11 March 2019
What is the correct core temperature?
Have you bought a delicious steak to prepare on your Big Green Egg? Or are you planning on preparing a juicy chicken or a whole salmon on the BBQ? With a probe thermometer within reach, you can’t go wrong. In this blog we explain everything about core temperatures, how to measure them and what the most important temperatures are.
In this blog you will find the perfect core temperatures for:
Below you will find a table with all core temperatures in a handy overview.
Note: The stated core temperatures are the temperatures after the meat has rested if necessary. In other words, these are the final core temperatures.
The time it takes to perfectly cook your product depends on various factors. These include the type of food, of course, as well as its thickness and the cooking temperature. For example, if a recipe tells you to use a beef steak of 175 gr, its thickness will also have a major influence on the cooking time. This is sometimes more important than weight. A difference in thickness of one centimetre may make the difference between rare and medium.
The initial temperature of your product also plays a key role. Has it just come out of the fridge or is it already at room temperature? Another essential aspect is the type of grid. If you only grill something briefly, a stainless steel grid gives off less contact heat than a cast iron grid. Not having the grid at the right temperature can also make a difference to your end product.
With a cast iron grid you can grill meat at a lower temperature as it retains heat better.
Knowledge is power
In addition to the initial temperature of your product, the temperature of your kamado also plays an important role, especially with longer preparation times. A difference of ten degrees on a two-hour preparation time results in a core temperature difference of a few degrees. It is therefore important to calibrate the thermometer of your dome from time to time. Even if it is exactly right, it is still a good idea to measure the core temperature of your product to be sure.
If your recipe tells you to cook the beef roulade at a temperature of 100°C but your guests have already arrived, you can carefully raise the temperature of your EGG so that your meat is ready faster. After all, cooking is about temperature just as much as time.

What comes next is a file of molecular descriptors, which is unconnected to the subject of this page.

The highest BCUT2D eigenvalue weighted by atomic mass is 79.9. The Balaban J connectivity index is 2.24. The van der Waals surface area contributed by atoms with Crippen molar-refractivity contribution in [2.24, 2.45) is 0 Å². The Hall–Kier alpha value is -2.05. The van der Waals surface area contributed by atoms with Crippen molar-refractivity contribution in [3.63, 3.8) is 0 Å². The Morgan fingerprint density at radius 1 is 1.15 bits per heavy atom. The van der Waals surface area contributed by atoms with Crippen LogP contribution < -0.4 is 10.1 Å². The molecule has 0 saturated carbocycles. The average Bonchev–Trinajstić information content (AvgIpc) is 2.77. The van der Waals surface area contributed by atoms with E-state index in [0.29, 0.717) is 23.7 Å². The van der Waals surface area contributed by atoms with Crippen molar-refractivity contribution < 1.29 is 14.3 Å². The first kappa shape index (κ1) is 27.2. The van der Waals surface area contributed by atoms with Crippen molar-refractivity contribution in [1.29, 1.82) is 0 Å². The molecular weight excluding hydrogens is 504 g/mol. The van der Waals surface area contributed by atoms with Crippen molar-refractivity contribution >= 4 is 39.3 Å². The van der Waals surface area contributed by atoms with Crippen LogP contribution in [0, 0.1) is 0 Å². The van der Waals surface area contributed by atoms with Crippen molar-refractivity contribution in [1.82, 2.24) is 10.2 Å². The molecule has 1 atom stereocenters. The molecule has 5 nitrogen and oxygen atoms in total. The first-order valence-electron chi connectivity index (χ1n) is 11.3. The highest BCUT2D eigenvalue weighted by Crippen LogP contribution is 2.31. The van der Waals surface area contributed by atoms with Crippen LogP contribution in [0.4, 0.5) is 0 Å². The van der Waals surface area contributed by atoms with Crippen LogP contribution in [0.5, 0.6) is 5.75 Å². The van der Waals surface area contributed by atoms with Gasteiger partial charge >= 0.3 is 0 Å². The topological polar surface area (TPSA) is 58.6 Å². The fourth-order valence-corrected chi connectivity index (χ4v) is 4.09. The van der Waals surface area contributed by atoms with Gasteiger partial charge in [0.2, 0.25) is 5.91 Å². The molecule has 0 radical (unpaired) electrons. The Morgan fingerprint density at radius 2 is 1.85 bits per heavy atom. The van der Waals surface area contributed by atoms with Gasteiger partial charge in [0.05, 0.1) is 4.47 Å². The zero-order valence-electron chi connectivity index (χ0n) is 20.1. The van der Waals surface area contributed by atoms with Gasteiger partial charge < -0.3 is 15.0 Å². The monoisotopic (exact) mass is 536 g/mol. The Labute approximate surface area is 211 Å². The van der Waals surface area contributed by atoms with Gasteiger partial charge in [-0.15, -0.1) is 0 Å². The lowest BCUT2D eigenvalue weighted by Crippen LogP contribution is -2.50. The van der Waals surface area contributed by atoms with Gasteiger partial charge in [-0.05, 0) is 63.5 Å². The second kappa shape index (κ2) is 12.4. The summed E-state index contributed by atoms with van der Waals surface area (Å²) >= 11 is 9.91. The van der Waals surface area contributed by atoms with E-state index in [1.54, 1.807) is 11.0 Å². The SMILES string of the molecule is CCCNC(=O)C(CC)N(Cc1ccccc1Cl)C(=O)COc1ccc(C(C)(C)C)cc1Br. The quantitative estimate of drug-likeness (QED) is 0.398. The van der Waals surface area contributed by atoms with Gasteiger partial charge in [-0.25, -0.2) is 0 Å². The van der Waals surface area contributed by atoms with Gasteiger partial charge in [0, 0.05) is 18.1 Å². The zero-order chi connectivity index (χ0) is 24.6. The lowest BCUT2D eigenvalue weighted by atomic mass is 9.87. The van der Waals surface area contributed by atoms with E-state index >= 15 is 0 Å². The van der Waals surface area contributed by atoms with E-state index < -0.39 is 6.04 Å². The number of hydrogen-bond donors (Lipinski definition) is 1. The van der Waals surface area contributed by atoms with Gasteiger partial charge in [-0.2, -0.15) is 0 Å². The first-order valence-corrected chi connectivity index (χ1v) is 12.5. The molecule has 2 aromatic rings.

In short, if you can measure the right core temperature, you can experiment considerably and reduce the chance of mistakes.
The core temperature of beef
Each food type has its own core temperature. When you order a beef steak in a restaurant, you are almost always asked whether you want it rare, medium-rare, medium or well-done. There is a well-known trick to determine how well done a steak is, which involves touching the palm of your hand. However, this method gives only an indication. It also requires a lot of experience and can only be used on steaks. After all, the core temperature of beef can vary from 48 to 92°C, depending on the desired result, the cut of meat and its thickness.
Results for core temperatures of beef
For a tender steak you can even set a temperature of 42°C, although this is not common, and the meat will be lukewarm inside. For beef, the approximate temperatures are 48-50°C for rare, 51-53°C for medium-rare, 54-57°C for medium and 63°C or higher for well-done. These temperatures only apply to the tender beef cuts.
To achieve a good result with stewing steak, a core temperature of at least 85°C is required. This is because this meat contains tough connective tissue, which only changes its structure at a temperature of 74°C, after which the meat becomes tender and juicy. However, when making a stew it is quite easy to judge whether the meat is tender enough. Achieving a good result with a brisket, an American BBQ classic, requires a core temperature of at least 87°C.
The core temperature of lamb
Here, too, everything depends on how well done you want your meat to be. Lamb is young and tender and contains little to no connective tissue. For example, if you maintain a core temperature of about 60°C for a rack of lamb, the meat will be deliciously medium-rare (rosé). A higher core temperature is not necessary for this delicious meat.
The core temperature of pork
Pork is unique in its own way. Because of its sensitivity to MRSA and salmonella, it is important to maintain a minimum core temperature of 60°C. Although the risk of infection is small nowadays thanks to strict rules, there is no point in taking any unnecessary risks. Depending on your preference, aim for a core temperature of 60 to 70°C for pork. An exception to this is pulled pork, for which a whole pork shoulder, neck or pork butt is used. To be able to pull the meat apart properly, you generally need a core temperature of about 85°C.
If you smoke pork, you may well see a pink discolouration of the cooked meat. The same applies to other types of meat and poultry and says nothing about the doneness of the meat. So just trust the temperature on your probe thermometer.
The core temperature of chicken
Poultry such as chicken and turkey is also susceptible to bacteria. Consumers are generally warned about cross contamination with these products, even though this actually applies to all types of meat, poultry and fish. With chicken and turkey it is best to maintain a core temperature of 70-72°C. The meat is then fully cooked and any bacteria are killed, while the meat stays nice and juicy. You could use a higher temperature, but your meat will be drier.